• Most international viewers are familiar with director Obayashi Nobuhiko primarily through his 1977 cult classic "Hausu". His often surreal touches are visible in the narrative of "Tenkôsei" (I Are You, You Am Me / Transfer Student, 1982) as well, though they aren't used as abundantly. In this film, the director is not simply trying to confuse his audience, but to also use his narrative choices to form a meaningful tale about two people coming to understand one another better. The film, adapted from a novel by Yamanaka Hisashi, was obviously an important project for Obayashi, since he chose to return to this subject again in 2007.

    Set in a small town, this film is the tale of a boy and a girl, teenagers Kazuo (Omi Toshinori) and Kazumi (Kobayashi Satomi). Through an accident, they switch bodies and have to continue their lives in the other's shoes. It is never explained why this happens, you just have to go with it. Initially, the two don't like each other much, but through time they gain perspective, and a more compassionate understanding of gender roles and equality.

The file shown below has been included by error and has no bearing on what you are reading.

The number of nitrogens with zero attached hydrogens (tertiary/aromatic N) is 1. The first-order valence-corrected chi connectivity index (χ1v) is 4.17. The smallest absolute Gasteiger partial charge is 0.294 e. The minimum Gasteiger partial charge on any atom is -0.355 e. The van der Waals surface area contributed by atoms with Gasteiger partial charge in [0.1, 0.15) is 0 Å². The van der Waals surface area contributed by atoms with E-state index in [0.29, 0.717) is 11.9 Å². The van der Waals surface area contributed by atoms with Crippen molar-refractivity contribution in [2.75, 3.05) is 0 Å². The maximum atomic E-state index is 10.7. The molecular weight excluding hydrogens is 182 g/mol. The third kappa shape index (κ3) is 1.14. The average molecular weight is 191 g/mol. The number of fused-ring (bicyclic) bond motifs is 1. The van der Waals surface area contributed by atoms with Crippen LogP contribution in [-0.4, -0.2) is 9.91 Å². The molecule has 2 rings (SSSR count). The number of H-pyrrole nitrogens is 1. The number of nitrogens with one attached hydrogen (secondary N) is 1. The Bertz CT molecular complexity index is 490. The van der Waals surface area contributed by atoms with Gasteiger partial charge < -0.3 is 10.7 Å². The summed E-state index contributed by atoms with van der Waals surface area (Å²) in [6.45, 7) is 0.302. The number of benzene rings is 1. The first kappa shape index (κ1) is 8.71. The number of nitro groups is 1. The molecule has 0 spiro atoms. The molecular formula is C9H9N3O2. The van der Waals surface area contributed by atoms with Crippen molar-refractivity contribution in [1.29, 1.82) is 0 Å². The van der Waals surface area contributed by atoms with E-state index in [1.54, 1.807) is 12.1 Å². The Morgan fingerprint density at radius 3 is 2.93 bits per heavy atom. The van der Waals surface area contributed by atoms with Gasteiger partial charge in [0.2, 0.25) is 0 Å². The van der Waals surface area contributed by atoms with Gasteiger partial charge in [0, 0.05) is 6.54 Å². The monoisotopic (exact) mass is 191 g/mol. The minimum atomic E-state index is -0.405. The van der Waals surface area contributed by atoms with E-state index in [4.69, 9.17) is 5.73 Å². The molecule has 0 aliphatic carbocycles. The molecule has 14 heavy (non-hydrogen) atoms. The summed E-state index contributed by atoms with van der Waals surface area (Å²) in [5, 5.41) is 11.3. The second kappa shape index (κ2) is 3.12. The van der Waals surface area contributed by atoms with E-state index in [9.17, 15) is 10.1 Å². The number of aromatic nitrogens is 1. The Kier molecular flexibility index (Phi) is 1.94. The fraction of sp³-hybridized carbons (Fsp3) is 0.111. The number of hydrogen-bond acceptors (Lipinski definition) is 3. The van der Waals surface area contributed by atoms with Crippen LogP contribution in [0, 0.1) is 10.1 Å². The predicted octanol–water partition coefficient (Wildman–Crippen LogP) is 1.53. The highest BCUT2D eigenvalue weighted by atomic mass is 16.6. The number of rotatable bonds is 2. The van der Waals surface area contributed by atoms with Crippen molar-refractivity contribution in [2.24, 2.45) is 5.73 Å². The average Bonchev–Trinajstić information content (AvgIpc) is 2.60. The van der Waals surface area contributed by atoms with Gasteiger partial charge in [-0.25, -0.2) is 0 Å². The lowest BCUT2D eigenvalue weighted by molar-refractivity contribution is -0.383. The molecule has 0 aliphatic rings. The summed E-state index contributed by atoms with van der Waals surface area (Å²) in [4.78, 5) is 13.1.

The film is mostly a comedy, and a fun one too. The concept is original and entertaining, and the narrative very loose, giving way for comedic situations instead of plot devices. The best thing about this film is Kobayashi Satomi's fantastic performance, one of the best I have ever seen by a teenager. She genuinely feels like a boy trapped into a body of a girl. Her mannerisms were fantastic. Omi Toshinori is good too, though because he plays the reversed role of a girl in a boy's body, the screenplay has him sobbing a bit too much.

    The film has several good points about the upbringing of boys and girls, and the double standards that these attitudes contain. The film also campaigns for higher individualism, and often views gender norms as a prison, or as an obstacle for the characters to overcome. It is quite funny to see the two of them trying to fit in, and getting to see all the everyday absurdities that go with being a boy/a girl.